Yet the visceral reminder of the impermanence of my body, of my life, is also undeniably a good thing.


To begin with, the reminder is a reminder of reality. Escape from reality—a pursuit that has been taken to unprecedented extremes in our technologically overweening modernity—is always dysfunctional and can’t have a good result. The Buddha gave up a life of opulence as a prince because he realized that his well-meaning father had been hiding the essential facts of life from him—that living means facing the realities of old age, sickness and death. This was the starting point of his journey of discovery and transformation.


Facing up to reality allows for the possibility of transformation. Denial and escape do not, and yet at the end of the day death is still waiting and no amount of video games, work, wealth, food, sex, TV or any other distraction is going to change that. Nor will any superfoods, exercise routines or meditation practice.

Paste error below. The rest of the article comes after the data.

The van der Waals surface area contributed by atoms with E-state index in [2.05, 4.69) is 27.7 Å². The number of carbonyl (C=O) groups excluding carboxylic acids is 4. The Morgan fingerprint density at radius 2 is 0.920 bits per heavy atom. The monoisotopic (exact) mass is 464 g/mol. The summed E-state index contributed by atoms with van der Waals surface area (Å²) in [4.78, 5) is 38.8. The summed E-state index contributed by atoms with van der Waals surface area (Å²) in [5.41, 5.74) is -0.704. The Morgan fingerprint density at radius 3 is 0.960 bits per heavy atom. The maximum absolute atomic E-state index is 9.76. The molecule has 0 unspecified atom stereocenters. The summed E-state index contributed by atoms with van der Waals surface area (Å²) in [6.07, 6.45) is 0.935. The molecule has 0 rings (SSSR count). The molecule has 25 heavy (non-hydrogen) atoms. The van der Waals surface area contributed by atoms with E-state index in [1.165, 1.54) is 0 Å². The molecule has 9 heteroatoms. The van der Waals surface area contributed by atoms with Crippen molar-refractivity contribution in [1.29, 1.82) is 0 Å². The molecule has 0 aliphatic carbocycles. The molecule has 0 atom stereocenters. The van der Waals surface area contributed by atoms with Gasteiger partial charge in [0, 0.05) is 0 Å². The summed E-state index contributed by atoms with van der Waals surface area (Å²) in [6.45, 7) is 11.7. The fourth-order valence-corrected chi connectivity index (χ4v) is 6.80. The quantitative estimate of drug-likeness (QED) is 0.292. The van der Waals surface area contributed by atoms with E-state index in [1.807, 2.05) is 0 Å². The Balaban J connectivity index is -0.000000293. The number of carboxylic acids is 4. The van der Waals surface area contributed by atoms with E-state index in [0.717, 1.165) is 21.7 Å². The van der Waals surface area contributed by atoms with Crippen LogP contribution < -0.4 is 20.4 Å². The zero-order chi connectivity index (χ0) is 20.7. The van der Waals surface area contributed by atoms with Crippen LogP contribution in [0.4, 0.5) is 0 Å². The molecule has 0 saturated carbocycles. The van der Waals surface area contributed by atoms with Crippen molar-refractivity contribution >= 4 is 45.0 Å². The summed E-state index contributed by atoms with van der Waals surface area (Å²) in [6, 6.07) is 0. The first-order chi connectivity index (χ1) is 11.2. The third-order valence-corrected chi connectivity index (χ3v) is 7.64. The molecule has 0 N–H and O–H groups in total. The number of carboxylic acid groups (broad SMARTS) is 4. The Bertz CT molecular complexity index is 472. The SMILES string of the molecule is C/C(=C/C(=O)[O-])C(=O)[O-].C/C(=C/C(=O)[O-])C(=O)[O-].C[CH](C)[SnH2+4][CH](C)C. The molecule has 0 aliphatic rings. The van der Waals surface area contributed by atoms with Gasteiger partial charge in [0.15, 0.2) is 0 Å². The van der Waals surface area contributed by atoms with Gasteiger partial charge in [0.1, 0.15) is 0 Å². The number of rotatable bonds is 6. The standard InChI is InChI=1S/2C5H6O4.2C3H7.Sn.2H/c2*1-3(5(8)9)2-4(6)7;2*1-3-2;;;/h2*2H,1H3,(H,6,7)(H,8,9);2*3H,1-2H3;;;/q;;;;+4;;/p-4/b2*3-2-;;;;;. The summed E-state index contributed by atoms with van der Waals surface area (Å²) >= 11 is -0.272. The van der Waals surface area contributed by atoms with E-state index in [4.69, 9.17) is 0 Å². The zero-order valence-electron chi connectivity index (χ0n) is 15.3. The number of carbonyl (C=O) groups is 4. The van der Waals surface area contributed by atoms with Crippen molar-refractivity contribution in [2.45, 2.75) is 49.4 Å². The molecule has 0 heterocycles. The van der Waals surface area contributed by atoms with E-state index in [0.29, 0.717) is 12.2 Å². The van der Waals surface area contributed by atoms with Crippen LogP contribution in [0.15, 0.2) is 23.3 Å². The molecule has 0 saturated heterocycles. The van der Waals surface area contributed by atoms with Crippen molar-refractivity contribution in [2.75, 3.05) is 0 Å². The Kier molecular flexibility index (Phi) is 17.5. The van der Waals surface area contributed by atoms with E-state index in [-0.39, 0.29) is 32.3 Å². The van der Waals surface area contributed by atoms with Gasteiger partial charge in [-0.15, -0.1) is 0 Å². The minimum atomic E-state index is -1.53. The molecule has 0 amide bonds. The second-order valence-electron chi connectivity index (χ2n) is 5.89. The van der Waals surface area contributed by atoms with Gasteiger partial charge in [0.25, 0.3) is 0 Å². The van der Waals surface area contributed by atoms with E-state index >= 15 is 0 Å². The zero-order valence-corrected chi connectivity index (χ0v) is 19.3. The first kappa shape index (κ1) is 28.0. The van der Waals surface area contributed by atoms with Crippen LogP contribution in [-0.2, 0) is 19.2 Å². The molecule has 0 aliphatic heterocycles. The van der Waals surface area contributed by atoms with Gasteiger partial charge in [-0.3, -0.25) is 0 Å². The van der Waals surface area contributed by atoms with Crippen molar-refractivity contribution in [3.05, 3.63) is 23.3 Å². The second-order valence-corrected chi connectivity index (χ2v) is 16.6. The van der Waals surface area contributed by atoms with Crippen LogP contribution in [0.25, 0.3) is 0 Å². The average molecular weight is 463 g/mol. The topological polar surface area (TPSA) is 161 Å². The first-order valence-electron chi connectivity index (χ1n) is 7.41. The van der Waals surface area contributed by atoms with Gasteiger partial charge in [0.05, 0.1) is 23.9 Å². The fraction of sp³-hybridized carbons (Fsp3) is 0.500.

A reminder of death felt in the body also changes the mood of the mind. The mind becomes more somber. Deeper priorities are more clearly visible. They are within grasp. It also helps that the body must slow down. I have been in bed all day. I don’t feel well enough to go to the university, to work out, to do anything but lie, rest, think, meditate and write a little. I have few distractions.


Not old, I also am no longer young. Any illness could be a harbinger of something more serious—and one day, maybe tomorrow, maybe in ten years, maybe in twenty, it will be.

Am I ready to go? Have I transformed my mind? Am I taking my dharma practice seriously—really seriously? Do I get it? Do I really get it that my time is limited and this is my one chance to practice, to make wholesome impressions on my mind stream, to change?